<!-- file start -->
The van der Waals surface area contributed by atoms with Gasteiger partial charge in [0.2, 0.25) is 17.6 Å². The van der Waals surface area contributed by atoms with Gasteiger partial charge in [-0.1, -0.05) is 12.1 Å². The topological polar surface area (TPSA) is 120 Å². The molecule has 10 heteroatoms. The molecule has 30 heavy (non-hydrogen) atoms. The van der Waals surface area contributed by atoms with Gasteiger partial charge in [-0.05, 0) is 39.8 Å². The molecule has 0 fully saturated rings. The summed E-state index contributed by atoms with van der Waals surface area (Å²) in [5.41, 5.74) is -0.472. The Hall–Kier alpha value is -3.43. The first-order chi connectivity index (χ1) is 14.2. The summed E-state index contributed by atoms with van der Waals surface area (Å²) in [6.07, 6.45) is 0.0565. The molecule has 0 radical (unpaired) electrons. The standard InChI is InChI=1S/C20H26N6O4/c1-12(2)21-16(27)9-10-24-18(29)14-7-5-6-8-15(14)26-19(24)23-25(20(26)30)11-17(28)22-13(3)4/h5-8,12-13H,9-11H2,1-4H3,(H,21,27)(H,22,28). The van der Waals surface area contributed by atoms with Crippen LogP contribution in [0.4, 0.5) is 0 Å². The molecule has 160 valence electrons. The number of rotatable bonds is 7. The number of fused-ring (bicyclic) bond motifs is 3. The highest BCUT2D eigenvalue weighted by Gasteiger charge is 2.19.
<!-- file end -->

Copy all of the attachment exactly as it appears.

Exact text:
The van der Waals surface area contributed by atoms with Gasteiger partial charge in [0.2, 0.25) is 17.6 Å². The van der Waals surface area contributed by atoms with Gasteiger partial charge in [-0.1, -0.05) is 12.1 Å². The topological polar surface area (TPSA) is 120 Å². The molecule has 10 heteroatoms. The molecule has 30 heavy (non-hydrogen) atoms. The van der Waals surface area contributed by atoms with Gasteiger partial charge in [-0.05, 0) is 39.8 Å². The molecule has 0 fully saturated rings. The summed E-state index contributed by atoms with van der Waals surface area (Å²) in [5.41, 5.74) is -0.472. The Hall–Kier alpha value is -3.43. The first-order chi connectivity index (χ1) is 14.2. The summed E-state index contributed by atoms with van der Waals surface area (Å²) in [6.07, 6.45) is 0.0565. The molecule has 0 radical (unpaired) electrons. The standard InChI is InChI=1S/C20H26N6O4/c1-12(2)21-16(27)9-10-24-18(29)14-7-5-6-8-15(14)26-19(24)23-25(20(26)30)11-17(28)22-13(3)4/h5-8,12-13H,9-11H2,1-4H3,(H,21,27)(H,22,28). The van der Waals surface area contributed by atoms with Crippen LogP contribution in [0.4, 0.5) is 0 Å². The molecule has 160 valence electrons. The number of rotatable bonds is 7. The number of fused-ring (bicyclic) bond motifs is 3. The highest BCUT2D eigenvalue weighted by Gasteiger charge is 2.19.